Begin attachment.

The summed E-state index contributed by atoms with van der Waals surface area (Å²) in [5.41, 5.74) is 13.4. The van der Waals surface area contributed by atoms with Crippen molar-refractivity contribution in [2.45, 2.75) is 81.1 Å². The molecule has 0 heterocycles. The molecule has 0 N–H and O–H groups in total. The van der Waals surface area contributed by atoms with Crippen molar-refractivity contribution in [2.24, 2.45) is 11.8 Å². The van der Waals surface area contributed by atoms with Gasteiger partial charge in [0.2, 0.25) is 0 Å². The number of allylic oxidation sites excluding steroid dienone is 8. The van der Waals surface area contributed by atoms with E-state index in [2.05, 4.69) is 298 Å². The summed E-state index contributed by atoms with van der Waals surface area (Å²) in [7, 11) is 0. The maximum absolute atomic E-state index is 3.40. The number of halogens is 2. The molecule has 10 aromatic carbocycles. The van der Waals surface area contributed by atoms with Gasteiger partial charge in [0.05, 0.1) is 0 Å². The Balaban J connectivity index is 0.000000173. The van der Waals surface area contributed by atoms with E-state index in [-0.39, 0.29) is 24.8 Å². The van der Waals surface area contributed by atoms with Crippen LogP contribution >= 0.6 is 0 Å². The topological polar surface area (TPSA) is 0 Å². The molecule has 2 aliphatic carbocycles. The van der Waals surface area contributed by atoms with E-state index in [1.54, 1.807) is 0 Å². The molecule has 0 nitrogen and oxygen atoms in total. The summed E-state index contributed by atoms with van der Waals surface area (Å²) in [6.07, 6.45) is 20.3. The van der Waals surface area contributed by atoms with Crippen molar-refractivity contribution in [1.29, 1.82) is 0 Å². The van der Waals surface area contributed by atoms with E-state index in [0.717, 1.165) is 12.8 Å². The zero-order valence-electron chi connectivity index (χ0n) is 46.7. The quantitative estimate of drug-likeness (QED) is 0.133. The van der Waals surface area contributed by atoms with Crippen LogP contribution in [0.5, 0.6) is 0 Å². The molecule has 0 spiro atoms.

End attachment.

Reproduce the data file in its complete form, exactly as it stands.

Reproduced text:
The summed E-state index contributed by atoms with van der Waals surface area (Å²) in [5.41, 5.74) is 13.4. The van der Waals surface area contributed by atoms with Crippen molar-refractivity contribution in [2.45, 2.75) is 81.1 Å². The molecule has 0 heterocycles. The molecule has 0 N–H and O–H groups in total. The van der Waals surface area contributed by atoms with Crippen molar-refractivity contribution in [2.24, 2.45) is 11.8 Å². The van der Waals surface area contributed by atoms with Gasteiger partial charge in [0.2, 0.25) is 0 Å². The number of allylic oxidation sites excluding steroid dienone is 8. The van der Waals surface area contributed by atoms with E-state index in [2.05, 4.69) is 298 Å². The summed E-state index contributed by atoms with van der Waals surface area (Å²) in [7, 11) is 0. The maximum absolute atomic E-state index is 3.40. The number of halogens is 2. The molecule has 10 aromatic carbocycles. The van der Waals surface area contributed by atoms with Gasteiger partial charge in [0.05, 0.1) is 0 Å². The Balaban J connectivity index is 0.000000173. The van der Waals surface area contributed by atoms with E-state index in [-0.39, 0.29) is 24.8 Å². The van der Waals surface area contributed by atoms with Crippen LogP contribution >= 0.6 is 0 Å². The topological polar surface area (TPSA) is 0 Å². The molecule has 2 aliphatic carbocycles. The van der Waals surface area contributed by atoms with E-state index in [1.54, 1.807) is 0 Å². The molecule has 0 nitrogen and oxygen atoms in total. The summed E-state index contributed by atoms with van der Waals surface area (Å²) in [6.07, 6.45) is 20.3. The van der Waals surface area contributed by atoms with Crippen molar-refractivity contribution in [1.29, 1.82) is 0 Å². The van der Waals surface area contributed by atoms with E-state index in [0.717, 1.165) is 12.8 Å². The zero-order valence-electron chi connectivity index (χ0n) is 46.7. The quantitative estimate of drug-likeness (QED) is 0.133. The van der Waals surface area contributed by atoms with Crippen LogP contribution in [0.5, 0.6) is 0 Å². The molecule has 0 spiro atoms.